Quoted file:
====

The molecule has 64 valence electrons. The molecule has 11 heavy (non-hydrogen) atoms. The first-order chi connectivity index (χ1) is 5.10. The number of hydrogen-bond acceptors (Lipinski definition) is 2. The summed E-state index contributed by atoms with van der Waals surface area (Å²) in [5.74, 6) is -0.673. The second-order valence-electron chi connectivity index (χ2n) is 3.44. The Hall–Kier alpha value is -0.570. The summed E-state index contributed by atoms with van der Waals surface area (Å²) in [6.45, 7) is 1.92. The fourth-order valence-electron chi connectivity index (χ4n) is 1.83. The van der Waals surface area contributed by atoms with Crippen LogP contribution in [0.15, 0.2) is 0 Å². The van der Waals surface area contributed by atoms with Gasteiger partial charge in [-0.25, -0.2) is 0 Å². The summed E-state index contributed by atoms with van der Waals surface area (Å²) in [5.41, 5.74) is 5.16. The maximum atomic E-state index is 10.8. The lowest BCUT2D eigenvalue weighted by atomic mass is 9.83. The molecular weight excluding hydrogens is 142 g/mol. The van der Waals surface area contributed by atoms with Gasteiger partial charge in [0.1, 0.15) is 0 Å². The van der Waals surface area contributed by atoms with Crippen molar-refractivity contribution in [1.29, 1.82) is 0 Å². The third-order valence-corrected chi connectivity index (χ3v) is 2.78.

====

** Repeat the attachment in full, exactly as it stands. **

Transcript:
The molecule has 64 valence electrons. The molecule has 11 heavy (non-hydrogen) atoms. The first-order chi connectivity index (χ1) is 5.10. The number of hydrogen-bond acceptors (Lipinski definition) is 2. The summed E-state index contributed by atoms with van der Waals surface area (Å²) in [5.74, 6) is -0.673. The second-order valence-electron chi connectivity index (χ2n) is 3.44. The Hall–Kier alpha value is -0.570. The summed E-state index contributed by atoms with van der Waals surface area (Å²) in [6.45, 7) is 1.92. The fourth-order valence-electron chi connectivity index (χ4n) is 1.83. The van der Waals surface area contributed by atoms with Crippen LogP contribution in [0.15, 0.2) is 0 Å². The van der Waals surface area contributed by atoms with Gasteiger partial charge in [-0.25, -0.2) is 0 Å². The summed E-state index contributed by atoms with van der Waals surface area (Å²) in [5.41, 5.74) is 5.16. The maximum atomic E-state index is 10.8. The lowest BCUT2D eigenvalue weighted by atomic mass is 9.83. The molecular weight excluding hydrogens is 142 g/mol. The van der Waals surface area contributed by atoms with Gasteiger partial charge in [0.1, 0.15) is 0 Å². The van der Waals surface area contributed by atoms with Crippen molar-refractivity contribution in [1.29, 1.82) is 0 Å². The third-order valence-corrected chi connectivity index (χ3v) is 2.78.